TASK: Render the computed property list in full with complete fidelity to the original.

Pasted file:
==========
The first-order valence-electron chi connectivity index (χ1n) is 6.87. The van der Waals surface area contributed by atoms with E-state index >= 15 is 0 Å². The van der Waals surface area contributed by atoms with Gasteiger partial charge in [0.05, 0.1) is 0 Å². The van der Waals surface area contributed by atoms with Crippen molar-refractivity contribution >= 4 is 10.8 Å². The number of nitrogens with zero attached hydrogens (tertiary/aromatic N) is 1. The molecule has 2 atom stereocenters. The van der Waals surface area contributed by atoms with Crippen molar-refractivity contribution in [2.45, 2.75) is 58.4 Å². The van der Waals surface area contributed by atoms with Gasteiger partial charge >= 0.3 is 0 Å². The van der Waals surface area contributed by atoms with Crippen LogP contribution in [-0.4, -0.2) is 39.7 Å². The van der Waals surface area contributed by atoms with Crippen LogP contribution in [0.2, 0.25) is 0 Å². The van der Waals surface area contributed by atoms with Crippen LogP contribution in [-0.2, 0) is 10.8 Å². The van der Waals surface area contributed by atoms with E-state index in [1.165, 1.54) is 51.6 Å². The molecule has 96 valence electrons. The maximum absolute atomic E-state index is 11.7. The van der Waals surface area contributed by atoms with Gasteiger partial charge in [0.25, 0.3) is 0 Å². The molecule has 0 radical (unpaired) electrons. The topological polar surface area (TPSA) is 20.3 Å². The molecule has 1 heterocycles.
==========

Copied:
The first-order valence-electron chi connectivity index (χ1n) is 6.87. The van der Waals surface area contributed by atoms with E-state index >= 15 is 0 Å². The van der Waals surface area contributed by atoms with Gasteiger partial charge in [0.05, 0.1) is 0 Å². The van der Waals surface area contributed by atoms with Crippen molar-refractivity contribution >= 4 is 10.8 Å². The number of nitrogens with zero attached hydrogens (tertiary/aromatic N) is 1. The molecule has 2 atom stereocenters. The van der Waals surface area contributed by atoms with Crippen molar-refractivity contribution in [2.45, 2.75) is 58.4 Å². The van der Waals surface area contributed by atoms with Gasteiger partial charge >= 0.3 is 0 Å². The van der Waals surface area contributed by atoms with Crippen LogP contribution in [-0.4, -0.2) is 39.7 Å². The van der Waals surface area contributed by atoms with Crippen LogP contribution in [0.2, 0.25) is 0 Å². The van der Waals surface area contributed by atoms with Crippen LogP contribution in [-0.2, 0) is 10.8 Å². The van der Waals surface area contributed by atoms with E-state index in [1.165, 1.54) is 51.6 Å². The molecule has 96 valence electrons. The maximum absolute atomic E-state index is 11.7. The van der Waals surface area contributed by atoms with Gasteiger partial charge in [0.25, 0.3) is 0 Å². The molecule has 0 radical (unpaired) electrons. The topological polar surface area (TPSA) is 20.3 Å². The molecule has 1 heterocycles.